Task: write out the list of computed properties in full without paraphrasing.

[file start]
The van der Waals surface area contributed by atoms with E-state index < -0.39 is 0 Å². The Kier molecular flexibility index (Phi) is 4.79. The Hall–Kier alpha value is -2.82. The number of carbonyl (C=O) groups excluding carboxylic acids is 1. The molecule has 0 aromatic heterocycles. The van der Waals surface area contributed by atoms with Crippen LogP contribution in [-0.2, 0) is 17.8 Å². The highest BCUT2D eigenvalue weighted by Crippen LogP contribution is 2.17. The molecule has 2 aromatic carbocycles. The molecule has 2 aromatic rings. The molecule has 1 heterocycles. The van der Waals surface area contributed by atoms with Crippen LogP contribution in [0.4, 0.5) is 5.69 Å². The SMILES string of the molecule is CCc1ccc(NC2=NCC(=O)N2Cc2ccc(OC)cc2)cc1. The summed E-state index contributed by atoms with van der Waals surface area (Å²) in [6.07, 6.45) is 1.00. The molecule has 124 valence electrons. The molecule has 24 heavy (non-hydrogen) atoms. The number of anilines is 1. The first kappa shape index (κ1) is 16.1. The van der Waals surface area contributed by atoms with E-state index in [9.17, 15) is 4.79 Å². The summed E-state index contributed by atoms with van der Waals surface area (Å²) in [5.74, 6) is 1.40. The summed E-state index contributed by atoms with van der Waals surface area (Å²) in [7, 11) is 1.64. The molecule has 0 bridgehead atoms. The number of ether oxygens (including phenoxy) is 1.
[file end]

The van der Waals surface area contributed by atoms with E-state index < -0.39 is 0 Å². The Kier molecular flexibility index (Phi) is 4.79. The Hall–Kier alpha value is -2.82. The number of carbonyl (C=O) groups excluding carboxylic acids is 1. The molecule has 0 aromatic heterocycles. The van der Waals surface area contributed by atoms with Crippen LogP contribution in [-0.2, 0) is 17.8 Å². The highest BCUT2D eigenvalue weighted by Crippen LogP contribution is 2.17. The molecule has 2 aromatic carbocycles. The molecule has 2 aromatic rings. The molecule has 1 heterocycles. The van der Waals surface area contributed by atoms with Crippen LogP contribution in [0.4, 0.5) is 5.69 Å². The SMILES string of the molecule is CCc1ccc(NC2=NCC(=O)N2Cc2ccc(OC)cc2)cc1. The summed E-state index contributed by atoms with van der Waals surface area (Å²) in [6.07, 6.45) is 1.00. The molecule has 124 valence electrons. The molecule has 24 heavy (non-hydrogen) atoms. The number of anilines is 1. The first kappa shape index (κ1) is 16.1. The van der Waals surface area contributed by atoms with E-state index in [9.17, 15) is 4.79 Å². The summed E-state index contributed by atoms with van der Waals surface area (Å²) in [5.74, 6) is 1.40. The summed E-state index contributed by atoms with van der Waals surface area (Å²) in [7, 11) is 1.64. The molecule has 0 bridgehead atoms. The number of ether oxygens (including phenoxy) is 1.